Culture: 361 posts

Art, travel, books, history

Poetry and Enigma of Mike Johansen

Why not start Monday with poetry? I’ve selected my favorite poetry by Mike Johansen (1895-1937), a Ukrainian poet of the 1920s. Johansen described himself as an enigma–half-Ukrainian, half-Latvian German, fluent in dozens of languages and yet making Ukrainian the medium of his prose and poetry. Johansen represents the avant-garde movement of the 1920s and he was one of the brightest stars of the same group that included people like Vladimir Mayakovsky, Velimir Khlebnikov and Mykola Khvylovyi. What distinguishes his work for me is his playfulness and humor.

Although he was a gifted translator at ease with Latin, English, German, and a number of Scandinavian and Slavic languages, his poetry is impossible to translate. It relies so much on the sound of Ukrainian that in another language it becomes something else altogether. Yet, even without understanding the language, the poem is hypnotic.

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Learning Languages and Reading Techniques

Reading is one of the biggest pleasures for me, and often when I learn a new language, I relish the chance to read in it. It’s also a great way to expose yourself more to the language and to make it part of your life. People often assume that “studying a language” means sitting down with a grammar book and doing exercises or spending time in the classroom, but that’s not enough. You have to surround yourself with the language by filling every free moment with it. Listen to music, watch YouTube clips about a subject you like, read.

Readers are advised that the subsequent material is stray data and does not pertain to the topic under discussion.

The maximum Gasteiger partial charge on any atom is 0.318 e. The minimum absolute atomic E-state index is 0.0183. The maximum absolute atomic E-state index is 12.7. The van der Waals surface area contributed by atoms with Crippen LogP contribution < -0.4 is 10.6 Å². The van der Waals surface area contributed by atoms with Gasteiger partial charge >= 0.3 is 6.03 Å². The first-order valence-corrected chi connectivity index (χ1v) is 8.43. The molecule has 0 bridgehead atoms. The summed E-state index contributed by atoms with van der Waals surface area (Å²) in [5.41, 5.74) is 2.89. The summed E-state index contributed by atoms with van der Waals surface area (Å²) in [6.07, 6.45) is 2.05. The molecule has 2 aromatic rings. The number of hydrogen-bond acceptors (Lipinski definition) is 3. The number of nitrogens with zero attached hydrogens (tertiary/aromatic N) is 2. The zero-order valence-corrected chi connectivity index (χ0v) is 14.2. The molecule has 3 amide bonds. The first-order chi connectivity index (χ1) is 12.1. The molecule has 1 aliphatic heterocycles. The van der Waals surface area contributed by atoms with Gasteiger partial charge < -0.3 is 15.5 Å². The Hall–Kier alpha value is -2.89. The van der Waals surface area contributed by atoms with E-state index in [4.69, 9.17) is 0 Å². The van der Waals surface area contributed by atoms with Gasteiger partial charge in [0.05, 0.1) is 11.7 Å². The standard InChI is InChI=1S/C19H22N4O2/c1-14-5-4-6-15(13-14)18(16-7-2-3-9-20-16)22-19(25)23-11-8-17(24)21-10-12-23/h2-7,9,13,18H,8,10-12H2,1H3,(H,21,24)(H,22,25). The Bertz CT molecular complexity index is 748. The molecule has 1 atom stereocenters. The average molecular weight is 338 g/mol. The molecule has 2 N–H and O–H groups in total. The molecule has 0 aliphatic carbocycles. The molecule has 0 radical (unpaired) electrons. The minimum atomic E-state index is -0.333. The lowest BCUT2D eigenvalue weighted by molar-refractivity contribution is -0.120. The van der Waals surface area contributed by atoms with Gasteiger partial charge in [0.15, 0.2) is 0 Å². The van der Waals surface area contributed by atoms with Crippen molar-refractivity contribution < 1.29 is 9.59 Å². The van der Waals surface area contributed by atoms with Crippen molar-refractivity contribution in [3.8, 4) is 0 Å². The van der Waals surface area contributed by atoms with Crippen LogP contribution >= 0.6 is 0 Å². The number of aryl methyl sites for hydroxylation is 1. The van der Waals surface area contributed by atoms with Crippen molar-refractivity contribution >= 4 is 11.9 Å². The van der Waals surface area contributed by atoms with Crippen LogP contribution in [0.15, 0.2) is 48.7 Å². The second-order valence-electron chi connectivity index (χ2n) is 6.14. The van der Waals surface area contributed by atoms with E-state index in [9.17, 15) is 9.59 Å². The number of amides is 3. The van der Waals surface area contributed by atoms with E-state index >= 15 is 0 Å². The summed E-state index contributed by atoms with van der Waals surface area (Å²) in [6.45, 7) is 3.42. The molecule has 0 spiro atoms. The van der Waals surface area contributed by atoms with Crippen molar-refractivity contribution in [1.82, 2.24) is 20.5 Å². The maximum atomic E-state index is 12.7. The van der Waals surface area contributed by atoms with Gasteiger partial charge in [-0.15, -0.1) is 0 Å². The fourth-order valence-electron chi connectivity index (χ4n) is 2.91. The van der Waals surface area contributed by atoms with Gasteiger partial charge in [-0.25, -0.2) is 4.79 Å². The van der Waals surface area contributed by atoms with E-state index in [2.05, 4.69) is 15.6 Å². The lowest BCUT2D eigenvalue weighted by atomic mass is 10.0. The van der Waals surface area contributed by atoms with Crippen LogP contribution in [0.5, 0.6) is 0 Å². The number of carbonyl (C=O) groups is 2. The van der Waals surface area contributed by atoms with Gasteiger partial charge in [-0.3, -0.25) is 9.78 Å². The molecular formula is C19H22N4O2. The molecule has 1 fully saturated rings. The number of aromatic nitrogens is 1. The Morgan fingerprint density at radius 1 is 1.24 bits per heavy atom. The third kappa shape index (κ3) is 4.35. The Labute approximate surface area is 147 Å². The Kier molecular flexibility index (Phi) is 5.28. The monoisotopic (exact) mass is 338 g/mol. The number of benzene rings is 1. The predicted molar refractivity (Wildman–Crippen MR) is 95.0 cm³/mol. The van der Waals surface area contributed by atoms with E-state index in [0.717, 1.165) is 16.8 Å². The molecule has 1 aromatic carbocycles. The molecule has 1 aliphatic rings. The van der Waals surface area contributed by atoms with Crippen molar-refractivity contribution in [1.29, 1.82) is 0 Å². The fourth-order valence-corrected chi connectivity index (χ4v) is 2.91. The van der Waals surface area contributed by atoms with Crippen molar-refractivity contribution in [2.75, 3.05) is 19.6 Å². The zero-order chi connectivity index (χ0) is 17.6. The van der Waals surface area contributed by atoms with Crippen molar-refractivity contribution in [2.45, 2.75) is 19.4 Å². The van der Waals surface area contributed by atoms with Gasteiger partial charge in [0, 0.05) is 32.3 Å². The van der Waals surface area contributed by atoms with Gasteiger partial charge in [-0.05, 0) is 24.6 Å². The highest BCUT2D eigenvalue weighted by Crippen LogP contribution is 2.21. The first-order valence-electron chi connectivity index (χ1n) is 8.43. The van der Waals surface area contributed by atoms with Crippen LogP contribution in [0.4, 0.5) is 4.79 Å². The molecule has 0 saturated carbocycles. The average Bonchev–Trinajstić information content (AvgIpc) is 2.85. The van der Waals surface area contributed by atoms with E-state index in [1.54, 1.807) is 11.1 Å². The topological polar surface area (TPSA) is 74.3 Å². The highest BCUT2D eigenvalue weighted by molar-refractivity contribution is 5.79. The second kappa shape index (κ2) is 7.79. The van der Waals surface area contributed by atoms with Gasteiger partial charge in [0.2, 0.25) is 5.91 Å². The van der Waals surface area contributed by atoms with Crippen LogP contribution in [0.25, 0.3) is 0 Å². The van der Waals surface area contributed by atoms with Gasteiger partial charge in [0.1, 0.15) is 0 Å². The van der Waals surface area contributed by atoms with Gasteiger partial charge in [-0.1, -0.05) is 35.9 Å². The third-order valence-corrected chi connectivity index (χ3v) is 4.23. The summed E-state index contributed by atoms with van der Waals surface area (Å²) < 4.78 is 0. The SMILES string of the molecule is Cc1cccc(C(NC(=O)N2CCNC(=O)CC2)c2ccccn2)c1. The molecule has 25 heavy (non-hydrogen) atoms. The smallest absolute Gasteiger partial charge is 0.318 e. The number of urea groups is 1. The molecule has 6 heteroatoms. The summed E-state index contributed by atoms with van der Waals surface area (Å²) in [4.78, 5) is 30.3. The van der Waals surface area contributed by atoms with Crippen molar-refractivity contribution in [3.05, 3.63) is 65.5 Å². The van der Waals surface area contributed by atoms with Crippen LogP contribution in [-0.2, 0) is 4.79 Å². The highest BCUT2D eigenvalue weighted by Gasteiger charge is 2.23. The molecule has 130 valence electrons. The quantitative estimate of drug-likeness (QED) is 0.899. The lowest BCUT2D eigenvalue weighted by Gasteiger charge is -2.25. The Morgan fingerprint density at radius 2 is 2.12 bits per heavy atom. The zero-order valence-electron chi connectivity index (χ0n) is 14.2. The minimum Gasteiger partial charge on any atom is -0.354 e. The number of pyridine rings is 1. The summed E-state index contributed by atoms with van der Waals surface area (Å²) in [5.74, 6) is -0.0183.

And so today I will focus on reading and share a few tips. These are classical approaches, but they’ve been invaluable to me. In general, I start reading as soon as possible, even when I know that the text is too difficult. The most important part is to want to read the story, not to want to read in Arabic/French/Italian, etc. If you’re learning French and you long to read 19th-century novels, go for it. I don’t like texts especially written for language learners or children’s stories, but I have a soft spot for traditional fairy tales.

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Postcard from Brussels : Flemish Chiaroscuro

Among the things I missed the most during the lockdown was going to a museum. The soft light in the exhibition halls, the scent of wood polish, and the silence add as much to my experience of the museums as the art itself–and the Royal Museum of Fine Arts in Brussels has plenty of it to admire. So when the restrictions were lifted, I headed to the museum and stood in front of my favorite paintings, greeting them like old friends. It was reassuring, a reminder that despite it all beauty will claim its own space.

The reason I feel this way rather acutely at museums is because they are testaments to historical events and traumas. Positioned though they are as shrines to art, wars, conquests, and colonialism have had their role to play in the riches that famous museums exhibit. It’s enough to make one ambivalent about the whole enterprise, and yet I still like museums. I still feel comforted by their ambiance. Art still inspires me to think differently, to push my boundaries, and to seek something new. The awakening of our curiosity is one of the greatest values of art, and deriving pleasure from finding things out is part of happiness as I see it.